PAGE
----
Crown filed a management plan for the public Sky Deck observation area on level 66 of the building, which the NSW Department of Planning, Industry and Environment approved this month. It is scheduled to open in March.
When the tower at Barangaroo South was approved by the former Planning Assessment Commission in 2016, an observation area on the upper floors that was accessible to the public free of charge was a condition of approval.
A slide show presentation that was part of Crown’s management plan for the observation deck says 15 people would have access to the area during each of the seven free tours that are expected to be run daily.
Visitors will take the lift to the building’s 66th floor before watching a two- to three-minute video about the history of the land and site at Barangaroo, as well as the design, structure and construction of the building.
“At the end of the video, the curtain [sectioning off the main area of the deck] will automatically open and guests can access the open balcony to observe the views,” the proposal says.
The deck will have a “panoramic” outlook that provides “180-degree views of Sydney’s breathtaking skyline”.
The Sky Deck will be at a height of about 250 metres, which is nearly the same height as the main observation deck at the city’s tallest structure, Sydney Tower, which has a 268-metre high outdoor viewing platform.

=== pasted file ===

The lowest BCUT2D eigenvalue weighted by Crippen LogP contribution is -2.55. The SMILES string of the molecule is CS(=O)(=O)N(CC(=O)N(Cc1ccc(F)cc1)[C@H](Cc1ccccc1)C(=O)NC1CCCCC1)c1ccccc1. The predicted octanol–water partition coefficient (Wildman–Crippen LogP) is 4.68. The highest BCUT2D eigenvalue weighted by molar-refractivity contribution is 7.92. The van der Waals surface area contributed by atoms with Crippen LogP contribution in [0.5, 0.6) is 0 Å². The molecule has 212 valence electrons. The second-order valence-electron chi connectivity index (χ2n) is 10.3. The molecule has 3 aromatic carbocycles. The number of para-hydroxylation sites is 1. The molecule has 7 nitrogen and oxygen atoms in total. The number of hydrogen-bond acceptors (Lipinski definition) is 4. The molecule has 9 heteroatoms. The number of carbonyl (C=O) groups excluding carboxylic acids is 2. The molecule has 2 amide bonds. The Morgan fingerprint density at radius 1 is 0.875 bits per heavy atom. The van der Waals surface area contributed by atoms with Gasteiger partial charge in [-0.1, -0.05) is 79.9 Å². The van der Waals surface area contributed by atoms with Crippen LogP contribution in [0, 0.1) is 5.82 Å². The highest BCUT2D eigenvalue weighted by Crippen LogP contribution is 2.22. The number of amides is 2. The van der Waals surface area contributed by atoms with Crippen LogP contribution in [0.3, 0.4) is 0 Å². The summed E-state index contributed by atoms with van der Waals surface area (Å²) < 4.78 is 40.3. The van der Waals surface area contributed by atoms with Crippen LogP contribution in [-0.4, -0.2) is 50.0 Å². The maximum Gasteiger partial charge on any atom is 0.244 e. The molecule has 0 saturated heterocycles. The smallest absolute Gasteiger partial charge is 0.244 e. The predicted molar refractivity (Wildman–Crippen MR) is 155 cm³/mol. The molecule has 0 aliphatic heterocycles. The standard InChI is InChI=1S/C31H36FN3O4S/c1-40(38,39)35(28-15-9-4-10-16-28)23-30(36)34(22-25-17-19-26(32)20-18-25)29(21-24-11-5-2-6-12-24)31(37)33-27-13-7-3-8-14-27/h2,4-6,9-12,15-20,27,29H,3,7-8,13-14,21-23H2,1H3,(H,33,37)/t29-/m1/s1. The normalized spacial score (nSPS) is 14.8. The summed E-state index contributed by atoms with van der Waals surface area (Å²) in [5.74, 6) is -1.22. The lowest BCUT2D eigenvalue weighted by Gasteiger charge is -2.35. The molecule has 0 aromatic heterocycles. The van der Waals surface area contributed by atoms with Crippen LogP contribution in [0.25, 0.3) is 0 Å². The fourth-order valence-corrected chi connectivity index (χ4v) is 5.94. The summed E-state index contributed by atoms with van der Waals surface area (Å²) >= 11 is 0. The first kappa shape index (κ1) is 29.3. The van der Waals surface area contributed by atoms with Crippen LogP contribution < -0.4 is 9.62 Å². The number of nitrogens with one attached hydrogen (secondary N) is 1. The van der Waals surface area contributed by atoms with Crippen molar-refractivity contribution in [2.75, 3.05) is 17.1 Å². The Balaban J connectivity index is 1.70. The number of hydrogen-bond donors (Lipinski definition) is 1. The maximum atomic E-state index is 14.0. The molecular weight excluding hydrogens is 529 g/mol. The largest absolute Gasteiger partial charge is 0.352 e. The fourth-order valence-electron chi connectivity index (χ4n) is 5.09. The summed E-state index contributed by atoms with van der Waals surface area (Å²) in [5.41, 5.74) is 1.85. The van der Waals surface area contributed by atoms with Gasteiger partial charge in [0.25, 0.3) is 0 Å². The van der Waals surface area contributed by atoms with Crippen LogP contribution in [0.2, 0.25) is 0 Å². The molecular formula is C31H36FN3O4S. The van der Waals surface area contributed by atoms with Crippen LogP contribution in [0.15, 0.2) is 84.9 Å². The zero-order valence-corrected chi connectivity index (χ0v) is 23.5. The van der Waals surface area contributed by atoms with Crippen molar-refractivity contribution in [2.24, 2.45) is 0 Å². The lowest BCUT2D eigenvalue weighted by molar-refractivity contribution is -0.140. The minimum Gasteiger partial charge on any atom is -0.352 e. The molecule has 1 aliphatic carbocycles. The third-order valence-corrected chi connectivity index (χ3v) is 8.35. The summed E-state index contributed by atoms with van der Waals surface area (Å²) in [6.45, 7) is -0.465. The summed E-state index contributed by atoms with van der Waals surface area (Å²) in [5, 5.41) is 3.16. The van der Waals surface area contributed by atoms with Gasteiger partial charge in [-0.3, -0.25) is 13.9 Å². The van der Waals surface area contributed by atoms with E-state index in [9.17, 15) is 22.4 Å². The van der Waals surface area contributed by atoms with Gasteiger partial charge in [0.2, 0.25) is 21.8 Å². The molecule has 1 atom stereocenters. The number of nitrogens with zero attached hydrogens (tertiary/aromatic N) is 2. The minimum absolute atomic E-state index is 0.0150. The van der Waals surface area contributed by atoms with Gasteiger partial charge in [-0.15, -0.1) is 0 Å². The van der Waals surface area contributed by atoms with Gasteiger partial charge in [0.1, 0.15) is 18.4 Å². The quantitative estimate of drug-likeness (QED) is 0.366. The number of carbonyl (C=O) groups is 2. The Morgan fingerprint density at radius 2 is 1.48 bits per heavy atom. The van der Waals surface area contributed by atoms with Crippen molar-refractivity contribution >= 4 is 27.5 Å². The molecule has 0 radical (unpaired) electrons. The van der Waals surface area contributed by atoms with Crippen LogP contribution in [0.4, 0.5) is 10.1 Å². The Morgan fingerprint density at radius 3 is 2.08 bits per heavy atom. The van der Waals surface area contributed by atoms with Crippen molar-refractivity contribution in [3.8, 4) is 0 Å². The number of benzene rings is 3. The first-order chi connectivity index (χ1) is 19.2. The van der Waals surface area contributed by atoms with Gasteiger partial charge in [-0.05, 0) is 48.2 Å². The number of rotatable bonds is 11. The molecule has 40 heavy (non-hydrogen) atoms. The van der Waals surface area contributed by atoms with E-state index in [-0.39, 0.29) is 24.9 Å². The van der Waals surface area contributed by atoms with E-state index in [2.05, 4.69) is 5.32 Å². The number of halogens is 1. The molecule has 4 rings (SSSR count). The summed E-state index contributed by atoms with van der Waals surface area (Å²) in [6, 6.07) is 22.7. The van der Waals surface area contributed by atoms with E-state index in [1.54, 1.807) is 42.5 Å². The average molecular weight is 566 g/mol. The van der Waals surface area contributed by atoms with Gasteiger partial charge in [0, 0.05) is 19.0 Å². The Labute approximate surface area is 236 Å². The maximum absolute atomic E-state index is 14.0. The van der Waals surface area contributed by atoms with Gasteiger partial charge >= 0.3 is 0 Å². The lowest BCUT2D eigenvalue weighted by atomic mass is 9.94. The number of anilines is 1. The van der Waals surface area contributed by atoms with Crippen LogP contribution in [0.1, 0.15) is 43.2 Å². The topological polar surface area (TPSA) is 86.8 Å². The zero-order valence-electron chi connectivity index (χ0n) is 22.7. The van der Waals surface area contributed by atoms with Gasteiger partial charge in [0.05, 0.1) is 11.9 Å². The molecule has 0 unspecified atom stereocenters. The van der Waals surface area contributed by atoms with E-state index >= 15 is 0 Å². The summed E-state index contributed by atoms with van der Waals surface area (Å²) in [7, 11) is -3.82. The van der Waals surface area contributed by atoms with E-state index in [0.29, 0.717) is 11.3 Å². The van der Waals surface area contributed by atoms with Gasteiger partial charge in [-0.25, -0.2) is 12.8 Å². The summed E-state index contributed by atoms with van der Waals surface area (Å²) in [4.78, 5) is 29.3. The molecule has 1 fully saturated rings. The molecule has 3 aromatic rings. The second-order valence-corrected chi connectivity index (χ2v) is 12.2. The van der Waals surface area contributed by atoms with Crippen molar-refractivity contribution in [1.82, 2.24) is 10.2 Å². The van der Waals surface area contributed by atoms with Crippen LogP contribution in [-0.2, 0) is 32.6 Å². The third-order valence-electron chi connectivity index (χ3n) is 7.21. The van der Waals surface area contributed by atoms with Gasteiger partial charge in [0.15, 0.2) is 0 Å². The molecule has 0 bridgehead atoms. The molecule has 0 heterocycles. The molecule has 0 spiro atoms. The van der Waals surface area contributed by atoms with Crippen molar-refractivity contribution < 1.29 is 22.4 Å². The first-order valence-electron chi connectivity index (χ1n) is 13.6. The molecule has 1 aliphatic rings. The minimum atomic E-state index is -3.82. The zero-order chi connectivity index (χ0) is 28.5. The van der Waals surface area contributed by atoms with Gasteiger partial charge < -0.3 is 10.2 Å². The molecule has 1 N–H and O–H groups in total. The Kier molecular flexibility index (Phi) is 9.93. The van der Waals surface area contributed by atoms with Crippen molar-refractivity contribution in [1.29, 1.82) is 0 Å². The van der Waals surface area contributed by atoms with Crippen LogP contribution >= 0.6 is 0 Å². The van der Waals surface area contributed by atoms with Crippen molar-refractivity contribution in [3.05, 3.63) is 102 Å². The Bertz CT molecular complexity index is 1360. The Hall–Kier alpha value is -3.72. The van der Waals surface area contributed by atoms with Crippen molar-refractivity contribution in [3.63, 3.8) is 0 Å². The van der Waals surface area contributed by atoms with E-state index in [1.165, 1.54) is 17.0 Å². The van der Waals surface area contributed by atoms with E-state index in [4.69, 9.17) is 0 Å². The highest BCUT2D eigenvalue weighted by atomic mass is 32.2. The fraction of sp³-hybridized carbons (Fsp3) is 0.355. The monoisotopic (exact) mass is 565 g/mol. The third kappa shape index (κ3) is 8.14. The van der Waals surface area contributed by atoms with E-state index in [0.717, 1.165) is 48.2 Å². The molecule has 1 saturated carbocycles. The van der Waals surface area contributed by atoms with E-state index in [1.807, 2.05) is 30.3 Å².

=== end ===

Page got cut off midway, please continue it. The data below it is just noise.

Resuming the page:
A spokeswoman for Crown said its viewing deck was scheduled to open by March 1.
“The public can attend the experience at no cost, guests will register via [an] online booking portal,” she said.
The department said the proposed deck met the approval conditions for the project because it was open to the public, included provision for a queuing area in the building’s lobby and had been prepared in consultation with the Museum of Applied Arts and Sciences-run Sydney Observatory at nearby Observatory Hill.
Staff at the observatory had expressed concerns that light spill from Crown’s tower would limit viewing of the night sky, including a sphere-like cluster of stars known as Omega Centauri, for part of the year.
A spokeswoman for the Department of Planning, Industry and Environment said Crown had advised it would submit the development’s final lighting and light-spill report to the department for endorsement shortly.
On Wednesday, the chairman of the Independent Liquor and Gaming Authority, Philip Crawford, said he was uncomfortable with Crown opening gaming operations until the Bergin inquiry into its licence was completed.
Mr Crawford was disappointed Crown was “not picking up the vibe” and had not delayed the Sydney opening itself. Revelations about money laundering at Crown’s Melbourne and Perth casinos were the ILGA’s greatest concern.
The use of the accounts to bank criminal funds was first exposed by The Age and The Sydney Morning Herald last year as part of a series of reports that triggered the ILGA inquiry.
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Megan Gorrey is the Urban Affairs reporter at The Sydney Morning Herald.